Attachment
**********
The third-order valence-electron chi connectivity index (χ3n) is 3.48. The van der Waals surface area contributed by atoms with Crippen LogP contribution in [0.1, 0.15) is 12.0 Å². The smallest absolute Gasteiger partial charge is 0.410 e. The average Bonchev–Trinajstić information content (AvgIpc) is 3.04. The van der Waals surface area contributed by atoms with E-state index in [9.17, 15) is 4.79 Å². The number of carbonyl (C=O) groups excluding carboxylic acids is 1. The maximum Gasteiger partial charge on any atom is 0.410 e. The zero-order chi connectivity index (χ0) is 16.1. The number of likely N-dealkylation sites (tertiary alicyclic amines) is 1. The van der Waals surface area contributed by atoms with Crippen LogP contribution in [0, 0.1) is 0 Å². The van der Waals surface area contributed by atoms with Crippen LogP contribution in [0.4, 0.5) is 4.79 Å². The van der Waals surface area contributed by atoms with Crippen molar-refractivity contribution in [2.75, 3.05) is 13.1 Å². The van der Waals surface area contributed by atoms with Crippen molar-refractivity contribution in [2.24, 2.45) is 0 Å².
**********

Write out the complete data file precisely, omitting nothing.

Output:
The third-order valence-electron chi connectivity index (χ3n) is 3.48. The van der Waals surface area contributed by atoms with Crippen LogP contribution in [0.1, 0.15) is 12.0 Å². The smallest absolute Gasteiger partial charge is 0.410 e. The average Bonchev–Trinajstić information content (AvgIpc) is 3.04. The van der Waals surface area contributed by atoms with E-state index in [9.17, 15) is 4.79 Å². The number of carbonyl (C=O) groups excluding carboxylic acids is 1. The maximum Gasteiger partial charge on any atom is 0.410 e. The zero-order chi connectivity index (χ0) is 16.1. The number of likely N-dealkylation sites (tertiary alicyclic amines) is 1. The van der Waals surface area contributed by atoms with Crippen LogP contribution in [0, 0.1) is 0 Å². The van der Waals surface area contributed by atoms with Crippen LogP contribution in [0.4, 0.5) is 4.79 Å². The van der Waals surface area contributed by atoms with Crippen molar-refractivity contribution in [2.75, 3.05) is 13.1 Å². The van der Waals surface area contributed by atoms with Crippen molar-refractivity contribution in [2.24, 2.45) is 0 Å².